The speculation about a Bien reissue centers on a fairly significant number of Bien prints, of noticeably inferior quality, in the marketplace. These prints are described as having very poor or off coloring, and poor color registration. I have heard nothing of any differences in printed nomenclature or credits, or differences in paper, that would distinguish the suspected reissues from original Bien prints. Numerous dealers have encountered Bien prints with missing credits, but the general quality of coloring and color registration was no different than prints found in the market with full credits. I suspect that the prints found without full credits were either early full color proofs or initial black ink proofs that were later chromolithographed. I have recently had the opportunity to thoroughly examine an original bound Bien volume. I have also examined a half sheet Bien print that I assume would, from its condition, qualify as a suspected reissue print. A fellow collector bought a Bien Part 6-7, Plate 48, Barn Swallow for $100 from a Chicago area dealer, with the idea of having it re-colored. The print would be described as poor condition, and really looked dreadful.
The quality of Bien prints does vary from print to print in the areas of color registration, and accuracy or quality of coloring. Generally, most Bien prints are of very good quality, but do not equal the printing and hand coloring quality of a Havell print. However, as to color registration problems on the above Barn Swallow print, I found that it was no worse than what I noted on a few prints in the original Bien volume that I examined. Also in the original Bien volume I examined, I noted some prints where the colors seemed off or not just right. They appeared either too dull or too garish or simply uncomplimentary to the print as a whole.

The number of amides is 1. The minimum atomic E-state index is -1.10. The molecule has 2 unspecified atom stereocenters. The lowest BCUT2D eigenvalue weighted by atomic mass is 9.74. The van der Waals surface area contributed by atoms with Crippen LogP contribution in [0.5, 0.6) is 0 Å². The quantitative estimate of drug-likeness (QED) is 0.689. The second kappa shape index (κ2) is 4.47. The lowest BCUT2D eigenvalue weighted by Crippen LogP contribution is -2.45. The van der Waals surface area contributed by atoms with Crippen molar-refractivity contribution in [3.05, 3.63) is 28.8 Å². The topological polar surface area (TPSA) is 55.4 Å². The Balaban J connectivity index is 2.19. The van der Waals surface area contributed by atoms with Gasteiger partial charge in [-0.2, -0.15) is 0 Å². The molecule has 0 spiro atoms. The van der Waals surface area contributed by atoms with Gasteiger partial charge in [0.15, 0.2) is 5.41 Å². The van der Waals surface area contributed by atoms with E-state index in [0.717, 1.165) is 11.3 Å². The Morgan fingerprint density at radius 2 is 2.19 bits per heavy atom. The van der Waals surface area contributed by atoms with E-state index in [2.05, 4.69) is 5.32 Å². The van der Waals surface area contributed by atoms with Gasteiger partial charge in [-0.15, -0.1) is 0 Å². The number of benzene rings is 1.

I’ve recently talked to several dealers who specialize more in 19th Century chromolithographs, rather than Audubon prints, and they believe that exposure to light over time can not only fade the colors of a chromolithograph, but actually change the colors of the original inks used to produce the antique chromolithographs.
While it is still possible that there was an attempt at, or an actual small Bien Edition reissue, based on the above information, I believe that there was no Bien reissue. I suspect, without any definitive proof, that as the Bien Edition prints were distributed, the best quality prints were issued to favored or special customers. My only reason or suspicion for this is that the original Bien Edition volume owned by the Stark Museum of Art in Orange, Texas, is described as being flawless and in excellent condition, without color registration or color quality problems. The Bien Edition volume owned by the Stark Museum is the original volume owned by John Bachman. If anyone were to receive a “perfect” Bien Edition, it would have been John Bachman. I, therefore, believe that the supposed Bien reissue prints are either/or original Bien Edition prints that did not measure up in quality and were never issued, but were not destroyed and became part of the bankruptcy proceeds, or were original Bien Edition prints, that have been loose and not been in bound volumes for many years, and were exposed to light so that the color quality has changed or degraded to their present condition as they are available in the marketplace.